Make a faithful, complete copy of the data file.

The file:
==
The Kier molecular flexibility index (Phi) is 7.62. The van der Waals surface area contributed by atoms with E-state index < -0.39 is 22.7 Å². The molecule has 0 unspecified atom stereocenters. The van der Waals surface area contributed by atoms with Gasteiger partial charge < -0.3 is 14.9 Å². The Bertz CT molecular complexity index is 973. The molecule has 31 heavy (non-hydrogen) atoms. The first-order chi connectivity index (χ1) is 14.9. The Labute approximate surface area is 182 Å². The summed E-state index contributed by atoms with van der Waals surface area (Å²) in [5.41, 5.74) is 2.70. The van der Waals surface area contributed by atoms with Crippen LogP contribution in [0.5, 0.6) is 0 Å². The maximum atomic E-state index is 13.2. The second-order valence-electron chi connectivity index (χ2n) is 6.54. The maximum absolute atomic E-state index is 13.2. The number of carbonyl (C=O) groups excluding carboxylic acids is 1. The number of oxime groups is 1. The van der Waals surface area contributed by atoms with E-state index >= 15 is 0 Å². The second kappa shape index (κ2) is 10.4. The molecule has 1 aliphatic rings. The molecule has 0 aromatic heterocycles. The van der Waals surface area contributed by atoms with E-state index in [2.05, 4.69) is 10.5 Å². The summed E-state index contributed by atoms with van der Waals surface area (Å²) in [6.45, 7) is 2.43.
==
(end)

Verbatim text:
The Kier molecular flexibility index (Phi) is 7.62. The van der Waals surface area contributed by atoms with E-state index < -0.39 is 22.7 Å². The molecule has 0 unspecified atom stereocenters. The van der Waals surface area contributed by atoms with Gasteiger partial charge < -0.3 is 14.9 Å². The Bertz CT molecular complexity index is 973. The molecule has 31 heavy (non-hydrogen) atoms. The first-order chi connectivity index (χ1) is 14.9. The Labute approximate surface area is 182 Å². The summed E-state index contributed by atoms with van der Waals surface area (Å²) in [5.41, 5.74) is 2.70. The van der Waals surface area contributed by atoms with Crippen LogP contribution in [0.5, 0.6) is 0 Å². The maximum atomic E-state index is 13.2. The second-order valence-electron chi connectivity index (χ2n) is 6.54. The maximum absolute atomic E-state index is 13.2. The number of carbonyl (C=O) groups excluding carboxylic acids is 1. The number of oxime groups is 1. The van der Waals surface area contributed by atoms with E-state index >= 15 is 0 Å². The second kappa shape index (κ2) is 10.4. The molecule has 1 aliphatic rings. The molecule has 0 aromatic heterocycles. The van der Waals surface area contributed by atoms with E-state index in [2.05, 4.69) is 10.5 Å². The summed E-state index contributed by atoms with van der Waals surface area (Å²) in [6.45, 7) is 2.43.